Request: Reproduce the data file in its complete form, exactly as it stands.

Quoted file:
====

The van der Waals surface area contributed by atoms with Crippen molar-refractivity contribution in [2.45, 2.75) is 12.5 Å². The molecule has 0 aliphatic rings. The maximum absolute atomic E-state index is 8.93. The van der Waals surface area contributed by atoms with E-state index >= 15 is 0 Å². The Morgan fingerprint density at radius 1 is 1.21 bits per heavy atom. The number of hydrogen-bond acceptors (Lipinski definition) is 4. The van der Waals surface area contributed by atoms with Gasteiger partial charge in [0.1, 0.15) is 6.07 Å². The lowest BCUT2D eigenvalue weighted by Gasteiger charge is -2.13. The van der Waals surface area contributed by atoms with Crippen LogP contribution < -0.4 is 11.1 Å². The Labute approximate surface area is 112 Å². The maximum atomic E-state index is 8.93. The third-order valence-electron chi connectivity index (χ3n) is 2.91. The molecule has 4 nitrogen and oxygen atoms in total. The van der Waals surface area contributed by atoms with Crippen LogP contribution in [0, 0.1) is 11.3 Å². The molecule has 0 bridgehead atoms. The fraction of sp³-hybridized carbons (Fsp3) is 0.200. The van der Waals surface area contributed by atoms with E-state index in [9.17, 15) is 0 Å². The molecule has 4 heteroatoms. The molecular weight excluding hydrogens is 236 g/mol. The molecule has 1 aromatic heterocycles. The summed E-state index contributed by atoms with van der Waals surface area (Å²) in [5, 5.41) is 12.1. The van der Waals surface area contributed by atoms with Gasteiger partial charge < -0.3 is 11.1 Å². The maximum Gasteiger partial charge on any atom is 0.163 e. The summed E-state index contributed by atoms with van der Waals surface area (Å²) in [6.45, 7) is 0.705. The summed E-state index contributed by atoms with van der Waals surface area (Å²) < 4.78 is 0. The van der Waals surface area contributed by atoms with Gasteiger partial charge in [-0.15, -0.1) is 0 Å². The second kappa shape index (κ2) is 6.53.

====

The van der Waals surface area contributed by atoms with Crippen molar-refractivity contribution in [2.45, 2.75) is 12.5 Å². The molecule has 0 aliphatic rings. The maximum absolute atomic E-state index is 8.93. The van der Waals surface area contributed by atoms with E-state index >= 15 is 0 Å². The Morgan fingerprint density at radius 1 is 1.21 bits per heavy atom. The number of hydrogen-bond acceptors (Lipinski definition) is 4. The van der Waals surface area contributed by atoms with Gasteiger partial charge in [0.1, 0.15) is 6.07 Å². The lowest BCUT2D eigenvalue weighted by Gasteiger charge is -2.13. The van der Waals surface area contributed by atoms with Crippen LogP contribution < -0.4 is 11.1 Å². The Labute approximate surface area is 112 Å². The maximum atomic E-state index is 8.93. The third-order valence-electron chi connectivity index (χ3n) is 2.91. The molecule has 4 nitrogen and oxygen atoms in total. The van der Waals surface area contributed by atoms with Crippen LogP contribution in [0, 0.1) is 11.3 Å². The molecule has 0 bridgehead atoms. The fraction of sp³-hybridized carbons (Fsp3) is 0.200. The van der Waals surface area contributed by atoms with E-state index in [9.17, 15) is 0 Å². The molecule has 4 heteroatoms. The molecular weight excluding hydrogens is 236 g/mol. The molecule has 1 aromatic heterocycles. The summed E-state index contributed by atoms with van der Waals surface area (Å²) in [5, 5.41) is 12.1. The van der Waals surface area contributed by atoms with Gasteiger partial charge < -0.3 is 11.1 Å². The maximum Gasteiger partial charge on any atom is 0.163 e. The summed E-state index contributed by atoms with van der Waals surface area (Å²) in [6.45, 7) is 0.705. The summed E-state index contributed by atoms with van der Waals surface area (Å²) < 4.78 is 0. The van der Waals surface area contributed by atoms with Gasteiger partial charge in [-0.15, -0.1) is 0 Å². The second kappa shape index (κ2) is 6.53.